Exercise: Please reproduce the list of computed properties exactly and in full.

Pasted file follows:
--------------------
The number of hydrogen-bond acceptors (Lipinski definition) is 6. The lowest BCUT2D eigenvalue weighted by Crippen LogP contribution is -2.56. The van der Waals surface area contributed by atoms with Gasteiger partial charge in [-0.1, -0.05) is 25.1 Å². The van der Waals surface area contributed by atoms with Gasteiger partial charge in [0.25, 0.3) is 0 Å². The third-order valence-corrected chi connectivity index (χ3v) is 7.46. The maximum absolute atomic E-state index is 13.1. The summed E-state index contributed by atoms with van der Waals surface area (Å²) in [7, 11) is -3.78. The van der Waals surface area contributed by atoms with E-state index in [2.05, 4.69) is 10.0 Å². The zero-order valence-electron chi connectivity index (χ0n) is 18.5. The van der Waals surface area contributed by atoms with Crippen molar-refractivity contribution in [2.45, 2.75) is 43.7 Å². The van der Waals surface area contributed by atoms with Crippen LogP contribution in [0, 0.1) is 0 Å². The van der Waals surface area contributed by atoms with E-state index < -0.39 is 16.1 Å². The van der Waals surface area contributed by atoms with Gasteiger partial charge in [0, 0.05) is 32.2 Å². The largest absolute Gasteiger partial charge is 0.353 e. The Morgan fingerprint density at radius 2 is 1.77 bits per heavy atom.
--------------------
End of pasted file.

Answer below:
The number of hydrogen-bond acceptors (Lipinski definition) is 6. The lowest BCUT2D eigenvalue weighted by Crippen LogP contribution is -2.56. The van der Waals surface area contributed by atoms with Gasteiger partial charge in [-0.1, -0.05) is 25.1 Å². The van der Waals surface area contributed by atoms with Gasteiger partial charge in [0.25, 0.3) is 0 Å². The third-order valence-corrected chi connectivity index (χ3v) is 7.46. The maximum absolute atomic E-state index is 13.1. The summed E-state index contributed by atoms with van der Waals surface area (Å²) in [7, 11) is -3.78. The van der Waals surface area contributed by atoms with E-state index in [2.05, 4.69) is 10.0 Å². The zero-order valence-electron chi connectivity index (χ0n) is 18.5. The van der Waals surface area contributed by atoms with Crippen molar-refractivity contribution in [2.45, 2.75) is 43.7 Å². The van der Waals surface area contributed by atoms with Crippen LogP contribution in [0, 0.1) is 0 Å². The van der Waals surface area contributed by atoms with E-state index < -0.39 is 16.1 Å². The van der Waals surface area contributed by atoms with Gasteiger partial charge in [0, 0.05) is 32.2 Å². The largest absolute Gasteiger partial charge is 0.353 e. The Morgan fingerprint density at radius 2 is 1.77 bits per heavy atom.